Today’s announcement that the UK Tory party is backing the full devolution of income tax to Holyrood, and will commit to that in its 2015 manifesto, is hugely significant. It means that both coalition parties now support some tax competition between Scotland and the rest of the United Kingdom.
By contrast, Ed Miliband has made clear that he will never sign off on any devolution deal that allows Scotland to undercut the rest of the UK on tax. Instead, he wants a system where the Scots could only choose to have the same tax rates as the rest of the UK or higher ones.
This difference raises the possibility that if independence is defeated in the referendum, the SNP, the Tories and the Liberal Democrats could come together to strike a deal on more tax powers for Holyrood. Labour opposing this deal would dramatically alter the contours of Scottish political debate.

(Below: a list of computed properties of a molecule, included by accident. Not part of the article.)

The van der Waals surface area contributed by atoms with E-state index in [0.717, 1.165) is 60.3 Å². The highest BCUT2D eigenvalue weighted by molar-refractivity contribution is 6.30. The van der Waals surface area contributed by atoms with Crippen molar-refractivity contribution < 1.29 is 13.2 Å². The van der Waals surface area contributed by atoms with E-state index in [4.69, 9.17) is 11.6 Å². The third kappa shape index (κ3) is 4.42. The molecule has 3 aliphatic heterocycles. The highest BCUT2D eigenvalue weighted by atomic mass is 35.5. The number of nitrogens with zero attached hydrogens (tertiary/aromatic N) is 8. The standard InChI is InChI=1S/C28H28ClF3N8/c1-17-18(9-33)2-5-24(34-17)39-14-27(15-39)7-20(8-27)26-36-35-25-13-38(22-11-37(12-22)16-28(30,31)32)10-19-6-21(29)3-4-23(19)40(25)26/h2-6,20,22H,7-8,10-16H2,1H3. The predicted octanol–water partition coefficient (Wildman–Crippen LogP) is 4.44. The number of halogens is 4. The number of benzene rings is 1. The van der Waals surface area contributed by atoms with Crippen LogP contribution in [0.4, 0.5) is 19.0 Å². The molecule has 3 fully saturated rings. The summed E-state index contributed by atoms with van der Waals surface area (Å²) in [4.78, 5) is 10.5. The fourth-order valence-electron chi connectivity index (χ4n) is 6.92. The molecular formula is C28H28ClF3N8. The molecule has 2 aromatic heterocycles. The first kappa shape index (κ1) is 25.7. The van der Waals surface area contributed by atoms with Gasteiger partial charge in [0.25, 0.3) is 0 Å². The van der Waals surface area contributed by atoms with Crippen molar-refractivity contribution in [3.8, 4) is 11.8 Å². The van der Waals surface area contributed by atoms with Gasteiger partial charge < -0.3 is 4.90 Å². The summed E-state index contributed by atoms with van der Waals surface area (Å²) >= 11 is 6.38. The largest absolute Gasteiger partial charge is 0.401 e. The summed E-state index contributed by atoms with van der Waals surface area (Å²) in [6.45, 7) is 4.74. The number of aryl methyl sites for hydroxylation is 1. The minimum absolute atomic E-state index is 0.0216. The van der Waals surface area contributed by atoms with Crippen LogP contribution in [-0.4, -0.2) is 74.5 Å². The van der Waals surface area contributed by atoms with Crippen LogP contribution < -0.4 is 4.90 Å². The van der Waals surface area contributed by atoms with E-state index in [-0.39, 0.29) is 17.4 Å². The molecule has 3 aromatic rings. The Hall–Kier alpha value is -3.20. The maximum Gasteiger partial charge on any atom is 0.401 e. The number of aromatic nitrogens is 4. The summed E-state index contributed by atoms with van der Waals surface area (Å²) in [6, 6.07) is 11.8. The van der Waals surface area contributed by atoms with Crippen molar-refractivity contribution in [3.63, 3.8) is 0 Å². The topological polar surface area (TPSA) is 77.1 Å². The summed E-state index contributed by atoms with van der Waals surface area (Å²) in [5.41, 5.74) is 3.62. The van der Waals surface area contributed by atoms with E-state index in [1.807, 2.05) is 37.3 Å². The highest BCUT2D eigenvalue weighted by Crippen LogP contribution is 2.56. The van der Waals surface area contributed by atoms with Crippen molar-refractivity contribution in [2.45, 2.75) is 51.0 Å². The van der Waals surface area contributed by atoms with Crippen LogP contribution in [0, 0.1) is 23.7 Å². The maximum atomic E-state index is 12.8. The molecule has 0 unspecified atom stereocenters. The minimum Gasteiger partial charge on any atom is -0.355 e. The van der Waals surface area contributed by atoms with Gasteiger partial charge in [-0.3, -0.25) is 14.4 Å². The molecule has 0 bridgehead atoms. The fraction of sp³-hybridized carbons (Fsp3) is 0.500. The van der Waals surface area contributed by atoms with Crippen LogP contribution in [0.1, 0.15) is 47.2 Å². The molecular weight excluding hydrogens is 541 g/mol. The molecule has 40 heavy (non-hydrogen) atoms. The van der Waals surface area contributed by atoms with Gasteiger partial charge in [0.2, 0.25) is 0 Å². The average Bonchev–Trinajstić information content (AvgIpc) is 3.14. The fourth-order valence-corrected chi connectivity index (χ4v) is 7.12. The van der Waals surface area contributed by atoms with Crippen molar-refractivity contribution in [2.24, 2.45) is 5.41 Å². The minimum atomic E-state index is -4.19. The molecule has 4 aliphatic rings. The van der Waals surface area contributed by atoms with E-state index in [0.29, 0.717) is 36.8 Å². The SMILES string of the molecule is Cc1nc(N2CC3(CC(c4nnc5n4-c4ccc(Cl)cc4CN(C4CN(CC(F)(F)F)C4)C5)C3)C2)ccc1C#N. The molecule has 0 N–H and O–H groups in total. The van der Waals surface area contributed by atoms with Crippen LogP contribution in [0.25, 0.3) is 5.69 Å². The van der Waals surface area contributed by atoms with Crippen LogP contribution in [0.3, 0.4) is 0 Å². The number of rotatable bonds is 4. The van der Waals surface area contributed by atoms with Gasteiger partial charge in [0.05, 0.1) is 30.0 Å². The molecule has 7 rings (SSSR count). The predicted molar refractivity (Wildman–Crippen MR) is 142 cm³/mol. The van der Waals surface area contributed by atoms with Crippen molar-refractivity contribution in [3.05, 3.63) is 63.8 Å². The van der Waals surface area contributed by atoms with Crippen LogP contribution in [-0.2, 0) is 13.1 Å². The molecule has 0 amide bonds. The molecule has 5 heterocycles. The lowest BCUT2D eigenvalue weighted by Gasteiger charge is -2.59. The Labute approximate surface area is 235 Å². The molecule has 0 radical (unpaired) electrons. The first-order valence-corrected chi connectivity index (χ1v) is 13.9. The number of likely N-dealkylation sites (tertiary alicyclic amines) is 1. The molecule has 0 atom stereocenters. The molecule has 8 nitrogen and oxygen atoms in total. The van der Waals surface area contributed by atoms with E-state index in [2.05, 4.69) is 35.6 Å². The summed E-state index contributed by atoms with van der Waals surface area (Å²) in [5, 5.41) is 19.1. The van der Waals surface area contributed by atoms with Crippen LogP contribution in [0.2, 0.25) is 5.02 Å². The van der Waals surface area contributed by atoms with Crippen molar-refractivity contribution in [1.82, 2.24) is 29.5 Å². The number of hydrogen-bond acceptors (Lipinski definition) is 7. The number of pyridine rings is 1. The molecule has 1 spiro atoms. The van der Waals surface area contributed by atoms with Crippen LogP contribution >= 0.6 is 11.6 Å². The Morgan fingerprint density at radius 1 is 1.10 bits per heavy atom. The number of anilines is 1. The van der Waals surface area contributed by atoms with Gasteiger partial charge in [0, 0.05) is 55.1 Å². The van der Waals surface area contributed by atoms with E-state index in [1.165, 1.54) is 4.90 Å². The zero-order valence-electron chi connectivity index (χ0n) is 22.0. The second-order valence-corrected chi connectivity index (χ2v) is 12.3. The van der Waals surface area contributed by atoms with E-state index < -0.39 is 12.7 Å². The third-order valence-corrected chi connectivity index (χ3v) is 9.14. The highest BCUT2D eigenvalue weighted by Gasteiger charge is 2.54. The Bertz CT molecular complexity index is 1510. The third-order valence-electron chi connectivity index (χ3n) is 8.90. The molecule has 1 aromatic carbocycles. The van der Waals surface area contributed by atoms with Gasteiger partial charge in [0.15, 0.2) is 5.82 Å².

As Alex Massie argues, today it is far easier to see what the purpose of the Scottish Tories is. Whether this translates into more seats remains to be seen, but they now have a coherent intellectual position and an increasingly impressive leader. Combine that with how the independence referendum will shake the kaleidoscope of Scottish politics and the decline of the Liberal Democrats, and you can see how the Tories might finally recover in Scotland.
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